Japan Data

Future Japanese Pension Benefits to Drop to Half of Workers’ Take-Home Pay


Even if economic conditions improve, pension benefits are expected to fall to about half the income of the working-age population in 30 years’ time.

In the first revision of its public pension future outlook for five years, the Ministry of Health, Labor, and Welfare reported that the balance between beneficiaries and supporters paying insurance premiums is expected to worsen further, due to the aging of Japanese society. While pension benefits correspond to 61.7% of the average income of the working-age population in fiscal 2019, this replacement rate will unavoidably drop along with pensions in future years.

How far the replacement rate falls will depend on future economic conditions. Six estimates are provided in the MHLW actuarial valuation. In Case 1, the best-case scenario for economic growth and labor force participation (such as by women and the elderly), the replacement rate is predicted to decline to 51.9% in fiscal 2046. In Case 6, which is the worst-case scenario, it is foreseen to fall as far as 36–38% in fiscal 2043.

Outlook for the Income Replacement Rate

Cases Income replacement rate after benefit adjustment Year benefit adjustment ends
1 51.90% FY2046
2 51.60% FY2046
3 50.80% FY2047
4 46.50% FY2044
5 44.50% FY2043
6 36–38% FY2043

Cases 1 to 3 are cases where economic growth and labor force participation make advances, Cases 4 and 5 are cases where economic growth and labor force participation make some advances, and Case 6 is where economic growth and labor force participation do not advance. Compiled by Nippon.com based on the actuarial valuation of pension finances of the Ministry of Health, Labor, and Welfare.

Nakashima Kunio, a researcher at NLI Research Institute, states that productivity, which influences growth capacity, is the worst in 30 years. Considering only current economic conditions, the current situation corresponds to Case 6, the worst-case scenario. He argues that it will not be possible to rise above Case 6 unless efforts are made to promote the participation of women and the elderly in the labor force and to improve the flow of money throughout the economy.

In June, the Financial Services Agency released an advisory council report on pension issues stating that the pension will not be enough to live on after retirement and that savings of ¥20 million will be needed. However, Minister of Finance Asō Tarō refused to accept the report, fearing that it would become an issue in the upcoming House of Councillors election in July. The actuarial valuation of pension finances that was previously issued in June was released at the end of August after the election.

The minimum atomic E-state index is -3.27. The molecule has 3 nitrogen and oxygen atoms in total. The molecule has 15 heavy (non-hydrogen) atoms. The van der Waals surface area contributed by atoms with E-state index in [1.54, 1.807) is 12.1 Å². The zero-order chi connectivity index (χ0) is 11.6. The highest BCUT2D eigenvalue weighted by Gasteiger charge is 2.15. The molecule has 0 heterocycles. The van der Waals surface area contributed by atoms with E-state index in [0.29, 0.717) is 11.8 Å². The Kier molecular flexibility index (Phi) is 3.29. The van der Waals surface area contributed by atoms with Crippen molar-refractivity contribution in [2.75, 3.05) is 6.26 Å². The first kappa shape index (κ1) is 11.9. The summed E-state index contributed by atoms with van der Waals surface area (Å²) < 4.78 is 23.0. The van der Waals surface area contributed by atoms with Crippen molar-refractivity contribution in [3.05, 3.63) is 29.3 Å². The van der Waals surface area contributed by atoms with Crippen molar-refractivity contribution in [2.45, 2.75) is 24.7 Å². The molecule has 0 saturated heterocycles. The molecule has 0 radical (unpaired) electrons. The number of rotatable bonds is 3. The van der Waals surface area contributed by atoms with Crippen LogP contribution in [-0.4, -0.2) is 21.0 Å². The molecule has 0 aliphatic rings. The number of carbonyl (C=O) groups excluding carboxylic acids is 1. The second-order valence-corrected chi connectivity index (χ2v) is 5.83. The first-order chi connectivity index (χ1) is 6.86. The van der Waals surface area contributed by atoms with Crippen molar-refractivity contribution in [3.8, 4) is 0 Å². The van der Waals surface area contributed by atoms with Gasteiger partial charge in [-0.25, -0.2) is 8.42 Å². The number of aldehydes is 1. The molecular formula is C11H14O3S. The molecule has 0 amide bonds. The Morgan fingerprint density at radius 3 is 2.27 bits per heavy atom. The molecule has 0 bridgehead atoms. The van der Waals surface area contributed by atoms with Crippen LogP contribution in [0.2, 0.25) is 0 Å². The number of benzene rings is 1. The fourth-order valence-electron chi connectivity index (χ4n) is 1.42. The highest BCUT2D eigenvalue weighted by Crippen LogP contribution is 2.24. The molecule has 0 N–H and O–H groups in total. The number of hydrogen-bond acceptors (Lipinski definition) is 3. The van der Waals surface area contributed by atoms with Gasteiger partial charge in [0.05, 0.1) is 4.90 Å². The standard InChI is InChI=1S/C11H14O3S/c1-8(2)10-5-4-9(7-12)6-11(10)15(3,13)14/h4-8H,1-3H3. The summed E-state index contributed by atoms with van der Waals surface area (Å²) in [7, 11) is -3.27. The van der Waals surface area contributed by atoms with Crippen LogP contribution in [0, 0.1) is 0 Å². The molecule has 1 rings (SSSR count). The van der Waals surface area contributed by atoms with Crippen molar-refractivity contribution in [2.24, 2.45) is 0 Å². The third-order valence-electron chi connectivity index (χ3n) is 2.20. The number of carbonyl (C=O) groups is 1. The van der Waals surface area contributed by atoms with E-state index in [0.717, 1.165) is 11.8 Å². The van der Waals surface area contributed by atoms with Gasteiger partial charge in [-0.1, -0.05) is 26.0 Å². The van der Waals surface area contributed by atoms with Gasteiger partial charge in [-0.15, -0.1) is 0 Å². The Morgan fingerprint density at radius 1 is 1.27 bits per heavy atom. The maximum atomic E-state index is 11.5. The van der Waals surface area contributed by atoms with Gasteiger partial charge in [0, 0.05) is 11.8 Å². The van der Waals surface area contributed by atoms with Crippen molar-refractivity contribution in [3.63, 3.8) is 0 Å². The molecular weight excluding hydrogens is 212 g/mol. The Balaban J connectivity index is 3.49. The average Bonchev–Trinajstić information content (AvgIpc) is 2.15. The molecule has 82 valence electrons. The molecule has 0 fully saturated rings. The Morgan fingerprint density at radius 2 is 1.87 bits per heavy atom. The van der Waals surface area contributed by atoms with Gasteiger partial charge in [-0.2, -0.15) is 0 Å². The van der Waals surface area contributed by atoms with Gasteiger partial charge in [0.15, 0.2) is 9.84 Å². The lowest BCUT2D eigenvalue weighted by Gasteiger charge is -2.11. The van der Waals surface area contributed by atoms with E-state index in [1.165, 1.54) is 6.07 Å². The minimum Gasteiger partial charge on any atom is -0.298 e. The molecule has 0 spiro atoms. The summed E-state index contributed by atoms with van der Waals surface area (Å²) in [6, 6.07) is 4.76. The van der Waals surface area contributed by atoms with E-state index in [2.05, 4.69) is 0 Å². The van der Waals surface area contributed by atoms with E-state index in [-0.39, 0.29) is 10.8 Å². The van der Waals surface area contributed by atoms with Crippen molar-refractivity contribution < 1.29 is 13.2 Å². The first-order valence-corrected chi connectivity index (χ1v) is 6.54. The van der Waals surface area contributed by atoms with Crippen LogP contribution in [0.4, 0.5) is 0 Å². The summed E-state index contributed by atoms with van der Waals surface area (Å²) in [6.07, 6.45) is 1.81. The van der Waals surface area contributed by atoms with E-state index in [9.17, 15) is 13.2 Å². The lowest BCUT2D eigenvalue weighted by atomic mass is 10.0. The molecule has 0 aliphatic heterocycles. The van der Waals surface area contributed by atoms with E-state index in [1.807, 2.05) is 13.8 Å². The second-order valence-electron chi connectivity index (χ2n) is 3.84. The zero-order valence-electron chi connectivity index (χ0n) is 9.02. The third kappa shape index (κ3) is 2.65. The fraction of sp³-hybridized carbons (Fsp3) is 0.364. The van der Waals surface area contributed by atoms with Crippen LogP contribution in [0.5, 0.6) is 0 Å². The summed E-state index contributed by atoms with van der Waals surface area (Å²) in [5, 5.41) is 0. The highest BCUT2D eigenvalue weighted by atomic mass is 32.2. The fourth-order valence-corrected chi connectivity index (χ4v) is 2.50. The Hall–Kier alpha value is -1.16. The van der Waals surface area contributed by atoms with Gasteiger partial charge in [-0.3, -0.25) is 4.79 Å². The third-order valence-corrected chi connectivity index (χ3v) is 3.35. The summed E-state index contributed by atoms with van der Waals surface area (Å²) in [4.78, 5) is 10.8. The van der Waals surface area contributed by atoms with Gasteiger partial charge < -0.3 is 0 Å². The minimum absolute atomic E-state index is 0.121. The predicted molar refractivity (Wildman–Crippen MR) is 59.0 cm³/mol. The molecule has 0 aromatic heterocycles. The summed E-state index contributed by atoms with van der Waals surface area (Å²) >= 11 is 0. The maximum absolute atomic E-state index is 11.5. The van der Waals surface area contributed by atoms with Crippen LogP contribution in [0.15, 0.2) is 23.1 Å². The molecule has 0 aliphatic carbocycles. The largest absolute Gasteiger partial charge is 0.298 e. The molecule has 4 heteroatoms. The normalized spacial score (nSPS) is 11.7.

Pension System Participation Can Be Increased with Part-time Workers

Can anything at all be done to ease the worsening of pension finances? The actuarial valuation proposed delaying the start of receiving pension benefits and increasing the numbers of people who contribute to the pension system. One step that could be taken is to enable some part-time workers who currently cannot participate in the employees’ pension to do so. Participation in the employees’ pension is currently limited to people who work for companies with 501 or more employees. If this limit is removed, participants would increase by 1,250,000 persons, which would raise the overall income replacement rate, although only slightly.

The employees’ pension is a system where companies pay half of the pension insurance premium. Nakashima states that removing the limit on participation would likely be resisted by retailers and other small and medium-sized enterprises. Whether such a step can be taken will depend on small and medium-sized enterprises being willing to pay the insurance premium as a way to solve labor shortages.

(Translated from Japanese. Banner photo: Tamaki Yūichirō (left), leader of the Democratic Party for the People, attempting to hand the Financial Services Agency’s advisory council report to Minister of Finance Asō Tarō (second from right) during a party leader debate at the Diet. © Jiji.)